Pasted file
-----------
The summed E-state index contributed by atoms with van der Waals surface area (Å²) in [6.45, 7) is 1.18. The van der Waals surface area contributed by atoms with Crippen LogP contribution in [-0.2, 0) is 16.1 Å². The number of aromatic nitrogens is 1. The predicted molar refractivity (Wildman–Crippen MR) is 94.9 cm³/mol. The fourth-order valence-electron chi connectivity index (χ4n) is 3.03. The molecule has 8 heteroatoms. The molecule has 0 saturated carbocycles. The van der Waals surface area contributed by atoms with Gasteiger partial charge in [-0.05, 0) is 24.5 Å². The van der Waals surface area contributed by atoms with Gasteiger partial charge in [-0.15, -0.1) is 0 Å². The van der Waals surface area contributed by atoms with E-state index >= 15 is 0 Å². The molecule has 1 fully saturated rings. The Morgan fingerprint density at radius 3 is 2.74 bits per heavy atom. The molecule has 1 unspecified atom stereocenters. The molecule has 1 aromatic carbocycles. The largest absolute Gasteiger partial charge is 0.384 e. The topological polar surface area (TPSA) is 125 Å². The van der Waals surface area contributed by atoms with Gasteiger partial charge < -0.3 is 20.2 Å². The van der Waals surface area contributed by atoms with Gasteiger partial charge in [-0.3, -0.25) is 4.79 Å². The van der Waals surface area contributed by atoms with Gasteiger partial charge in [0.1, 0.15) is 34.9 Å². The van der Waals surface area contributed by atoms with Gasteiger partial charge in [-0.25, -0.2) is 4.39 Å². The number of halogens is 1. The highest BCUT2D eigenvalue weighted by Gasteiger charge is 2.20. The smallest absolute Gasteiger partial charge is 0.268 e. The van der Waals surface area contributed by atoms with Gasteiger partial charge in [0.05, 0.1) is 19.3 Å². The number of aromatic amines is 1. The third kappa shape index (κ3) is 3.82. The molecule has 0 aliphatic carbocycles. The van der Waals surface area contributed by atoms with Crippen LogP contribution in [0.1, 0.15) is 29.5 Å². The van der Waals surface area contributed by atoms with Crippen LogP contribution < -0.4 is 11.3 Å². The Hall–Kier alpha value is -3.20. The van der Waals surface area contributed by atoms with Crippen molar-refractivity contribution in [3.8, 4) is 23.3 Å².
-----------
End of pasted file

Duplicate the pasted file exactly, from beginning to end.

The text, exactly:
The summed E-state index contributed by atoms with van der Waals surface area (Å²) in [6.45, 7) is 1.18. The van der Waals surface area contributed by atoms with Crippen LogP contribution in [-0.2, 0) is 16.1 Å². The number of aromatic nitrogens is 1. The predicted molar refractivity (Wildman–Crippen MR) is 94.9 cm³/mol. The fourth-order valence-electron chi connectivity index (χ4n) is 3.03. The molecule has 8 heteroatoms. The molecule has 0 saturated carbocycles. The van der Waals surface area contributed by atoms with Gasteiger partial charge in [-0.05, 0) is 24.5 Å². The van der Waals surface area contributed by atoms with Gasteiger partial charge in [-0.15, -0.1) is 0 Å². The van der Waals surface area contributed by atoms with E-state index >= 15 is 0 Å². The molecule has 1 fully saturated rings. The Morgan fingerprint density at radius 3 is 2.74 bits per heavy atom. The molecule has 1 unspecified atom stereocenters. The molecule has 1 aromatic carbocycles. The largest absolute Gasteiger partial charge is 0.384 e. The topological polar surface area (TPSA) is 125 Å². The van der Waals surface area contributed by atoms with Gasteiger partial charge < -0.3 is 20.2 Å². The van der Waals surface area contributed by atoms with Gasteiger partial charge in [-0.3, -0.25) is 4.79 Å². The van der Waals surface area contributed by atoms with Gasteiger partial charge in [0.1, 0.15) is 34.9 Å². The van der Waals surface area contributed by atoms with Gasteiger partial charge in [-0.25, -0.2) is 4.39 Å². The number of halogens is 1. The highest BCUT2D eigenvalue weighted by Gasteiger charge is 2.20. The smallest absolute Gasteiger partial charge is 0.268 e. The van der Waals surface area contributed by atoms with Gasteiger partial charge in [0.05, 0.1) is 19.3 Å². The number of aromatic amines is 1. The third kappa shape index (κ3) is 3.82. The molecule has 0 aliphatic carbocycles. The van der Waals surface area contributed by atoms with Crippen LogP contribution in [0.1, 0.15) is 29.5 Å². The van der Waals surface area contributed by atoms with Crippen LogP contribution < -0.4 is 11.3 Å². The Hall–Kier alpha value is -3.20. The van der Waals surface area contributed by atoms with Crippen molar-refractivity contribution in [3.8, 4) is 23.3 Å².